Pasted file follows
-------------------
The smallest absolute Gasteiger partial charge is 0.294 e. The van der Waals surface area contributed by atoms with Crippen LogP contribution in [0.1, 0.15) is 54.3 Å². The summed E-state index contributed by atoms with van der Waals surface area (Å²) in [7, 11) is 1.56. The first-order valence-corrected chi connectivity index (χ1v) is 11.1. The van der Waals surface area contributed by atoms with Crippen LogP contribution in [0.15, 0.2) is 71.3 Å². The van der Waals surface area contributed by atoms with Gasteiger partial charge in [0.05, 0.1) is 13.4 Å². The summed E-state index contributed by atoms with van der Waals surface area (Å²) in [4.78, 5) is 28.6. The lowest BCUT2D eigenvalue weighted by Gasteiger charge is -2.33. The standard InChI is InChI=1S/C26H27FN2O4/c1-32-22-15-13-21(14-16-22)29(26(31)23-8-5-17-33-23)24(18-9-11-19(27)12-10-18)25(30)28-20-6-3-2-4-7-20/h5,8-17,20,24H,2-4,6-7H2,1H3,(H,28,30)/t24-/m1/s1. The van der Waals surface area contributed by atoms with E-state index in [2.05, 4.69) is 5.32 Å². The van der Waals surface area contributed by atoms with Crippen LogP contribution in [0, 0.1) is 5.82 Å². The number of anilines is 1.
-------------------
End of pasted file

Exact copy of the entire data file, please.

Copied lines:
The smallest absolute Gasteiger partial charge is 0.294 e. The van der Waals surface area contributed by atoms with Crippen LogP contribution in [0.1, 0.15) is 54.3 Å². The summed E-state index contributed by atoms with van der Waals surface area (Å²) in [7, 11) is 1.56. The first-order valence-corrected chi connectivity index (χ1v) is 11.1. The van der Waals surface area contributed by atoms with Crippen LogP contribution in [0.15, 0.2) is 71.3 Å². The van der Waals surface area contributed by atoms with Gasteiger partial charge in [0.05, 0.1) is 13.4 Å². The summed E-state index contributed by atoms with van der Waals surface area (Å²) in [4.78, 5) is 28.6. The lowest BCUT2D eigenvalue weighted by Gasteiger charge is -2.33. The standard InChI is InChI=1S/C26H27FN2O4/c1-32-22-15-13-21(14-16-22)29(26(31)23-8-5-17-33-23)24(18-9-11-19(27)12-10-18)25(30)28-20-6-3-2-4-7-20/h5,8-17,20,24H,2-4,6-7H2,1H3,(H,28,30)/t24-/m1/s1. The van der Waals surface area contributed by atoms with E-state index in [2.05, 4.69) is 5.32 Å². The van der Waals surface area contributed by atoms with Crippen LogP contribution in [0, 0.1) is 5.82 Å². The number of anilines is 1.